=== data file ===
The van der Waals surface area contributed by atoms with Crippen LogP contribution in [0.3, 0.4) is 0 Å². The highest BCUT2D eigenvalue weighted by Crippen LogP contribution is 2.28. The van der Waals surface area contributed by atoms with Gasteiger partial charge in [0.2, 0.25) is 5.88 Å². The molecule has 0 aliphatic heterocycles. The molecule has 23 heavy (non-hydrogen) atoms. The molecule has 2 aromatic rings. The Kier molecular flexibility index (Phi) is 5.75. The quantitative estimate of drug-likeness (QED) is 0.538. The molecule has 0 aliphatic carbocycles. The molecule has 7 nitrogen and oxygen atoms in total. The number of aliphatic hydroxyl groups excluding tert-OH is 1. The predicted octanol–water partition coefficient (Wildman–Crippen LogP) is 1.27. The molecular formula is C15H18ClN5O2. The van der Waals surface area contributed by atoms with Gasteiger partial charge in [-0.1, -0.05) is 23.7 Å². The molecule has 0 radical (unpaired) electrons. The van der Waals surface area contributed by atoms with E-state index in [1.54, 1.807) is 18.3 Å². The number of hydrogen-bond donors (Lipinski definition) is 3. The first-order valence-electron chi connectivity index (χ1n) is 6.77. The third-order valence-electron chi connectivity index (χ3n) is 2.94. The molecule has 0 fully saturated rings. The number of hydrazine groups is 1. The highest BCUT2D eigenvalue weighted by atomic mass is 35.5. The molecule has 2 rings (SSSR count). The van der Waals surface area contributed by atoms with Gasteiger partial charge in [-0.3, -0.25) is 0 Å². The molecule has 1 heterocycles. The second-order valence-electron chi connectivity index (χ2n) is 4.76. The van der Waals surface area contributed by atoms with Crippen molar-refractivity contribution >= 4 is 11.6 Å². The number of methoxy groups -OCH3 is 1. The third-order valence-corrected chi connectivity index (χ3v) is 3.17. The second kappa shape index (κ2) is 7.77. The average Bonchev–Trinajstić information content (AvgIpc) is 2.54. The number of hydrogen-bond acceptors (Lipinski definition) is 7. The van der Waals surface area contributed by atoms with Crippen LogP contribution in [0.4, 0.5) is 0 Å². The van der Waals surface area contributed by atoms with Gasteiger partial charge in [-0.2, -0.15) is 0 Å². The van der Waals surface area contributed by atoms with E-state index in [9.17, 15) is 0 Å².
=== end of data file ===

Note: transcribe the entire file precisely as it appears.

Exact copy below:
The van der Waals surface area contributed by atoms with Crippen LogP contribution in [0.3, 0.4) is 0 Å². The highest BCUT2D eigenvalue weighted by Crippen LogP contribution is 2.28. The van der Waals surface area contributed by atoms with Gasteiger partial charge in [0.2, 0.25) is 5.88 Å². The molecule has 0 aliphatic heterocycles. The molecule has 23 heavy (non-hydrogen) atoms. The molecule has 2 aromatic rings. The Kier molecular flexibility index (Phi) is 5.75. The quantitative estimate of drug-likeness (QED) is 0.538. The molecule has 0 aliphatic carbocycles. The molecule has 7 nitrogen and oxygen atoms in total. The number of aliphatic hydroxyl groups excluding tert-OH is 1. The predicted octanol–water partition coefficient (Wildman–Crippen LogP) is 1.27. The molecular formula is C15H18ClN5O2. The van der Waals surface area contributed by atoms with Gasteiger partial charge in [-0.1, -0.05) is 23.7 Å². The molecule has 0 radical (unpaired) electrons. The van der Waals surface area contributed by atoms with E-state index in [1.54, 1.807) is 18.3 Å². The number of hydrogen-bond donors (Lipinski definition) is 3. The first-order valence-electron chi connectivity index (χ1n) is 6.77. The third-order valence-electron chi connectivity index (χ3n) is 2.94. The molecule has 0 fully saturated rings. The number of hydrazine groups is 1. The highest BCUT2D eigenvalue weighted by atomic mass is 35.5. The molecule has 2 rings (SSSR count). The van der Waals surface area contributed by atoms with Gasteiger partial charge in [-0.3, -0.25) is 0 Å². The molecule has 1 heterocycles. The second-order valence-electron chi connectivity index (χ2n) is 4.76. The van der Waals surface area contributed by atoms with Crippen molar-refractivity contribution >= 4 is 11.6 Å². The number of methoxy groups -OCH3 is 1. The third-order valence-corrected chi connectivity index (χ3v) is 3.17. The second kappa shape index (κ2) is 7.77. The average Bonchev–Trinajstić information content (AvgIpc) is 2.54. The number of hydrogen-bond acceptors (Lipinski definition) is 7. The van der Waals surface area contributed by atoms with Crippen LogP contribution in [0.4, 0.5) is 0 Å². The van der Waals surface area contributed by atoms with Gasteiger partial charge in [-0.2, -0.15) is 0 Å². The van der Waals surface area contributed by atoms with E-state index in [9.17, 15) is 0 Å².